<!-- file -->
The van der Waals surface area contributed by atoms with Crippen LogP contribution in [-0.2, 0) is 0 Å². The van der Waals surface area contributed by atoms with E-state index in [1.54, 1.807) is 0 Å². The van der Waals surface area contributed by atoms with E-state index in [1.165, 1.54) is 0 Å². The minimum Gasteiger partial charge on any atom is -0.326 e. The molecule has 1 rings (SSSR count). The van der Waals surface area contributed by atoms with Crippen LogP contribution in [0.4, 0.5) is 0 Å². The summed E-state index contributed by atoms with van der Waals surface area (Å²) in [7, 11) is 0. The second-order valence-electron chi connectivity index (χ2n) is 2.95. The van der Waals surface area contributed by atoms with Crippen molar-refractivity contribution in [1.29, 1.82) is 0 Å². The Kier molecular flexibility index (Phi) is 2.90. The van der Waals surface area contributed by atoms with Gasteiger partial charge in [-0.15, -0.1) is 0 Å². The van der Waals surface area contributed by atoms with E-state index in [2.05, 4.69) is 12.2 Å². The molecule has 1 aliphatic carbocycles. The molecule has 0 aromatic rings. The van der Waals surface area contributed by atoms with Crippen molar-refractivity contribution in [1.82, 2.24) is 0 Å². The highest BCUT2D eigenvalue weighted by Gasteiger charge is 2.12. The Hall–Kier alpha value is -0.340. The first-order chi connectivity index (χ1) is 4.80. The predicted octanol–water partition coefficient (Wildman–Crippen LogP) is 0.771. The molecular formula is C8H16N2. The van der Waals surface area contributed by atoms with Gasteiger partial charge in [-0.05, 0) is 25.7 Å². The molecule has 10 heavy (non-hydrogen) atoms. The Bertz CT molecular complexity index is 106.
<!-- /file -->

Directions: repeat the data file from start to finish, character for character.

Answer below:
The van der Waals surface area contributed by atoms with Crippen LogP contribution in [-0.2, 0) is 0 Å². The van der Waals surface area contributed by atoms with E-state index in [1.54, 1.807) is 0 Å². The van der Waals surface area contributed by atoms with E-state index in [1.165, 1.54) is 0 Å². The minimum Gasteiger partial charge on any atom is -0.326 e. The molecule has 1 rings (SSSR count). The van der Waals surface area contributed by atoms with Crippen LogP contribution in [0.4, 0.5) is 0 Å². The summed E-state index contributed by atoms with van der Waals surface area (Å²) in [7, 11) is 0. The second-order valence-electron chi connectivity index (χ2n) is 2.95. The van der Waals surface area contributed by atoms with Crippen molar-refractivity contribution in [1.29, 1.82) is 0 Å². The Kier molecular flexibility index (Phi) is 2.90. The van der Waals surface area contributed by atoms with Gasteiger partial charge in [-0.15, -0.1) is 0 Å². The van der Waals surface area contributed by atoms with E-state index in [2.05, 4.69) is 12.2 Å². The molecule has 1 aliphatic carbocycles. The molecule has 0 aromatic rings. The van der Waals surface area contributed by atoms with Crippen molar-refractivity contribution in [1.82, 2.24) is 0 Å². The highest BCUT2D eigenvalue weighted by Gasteiger charge is 2.12. The Hall–Kier alpha value is -0.340. The first-order chi connectivity index (χ1) is 4.80. The predicted octanol–water partition coefficient (Wildman–Crippen LogP) is 0.771. The molecular formula is C8H16N2. The van der Waals surface area contributed by atoms with Gasteiger partial charge in [-0.05, 0) is 25.7 Å². The molecule has 10 heavy (non-hydrogen) atoms. The Bertz CT molecular complexity index is 106.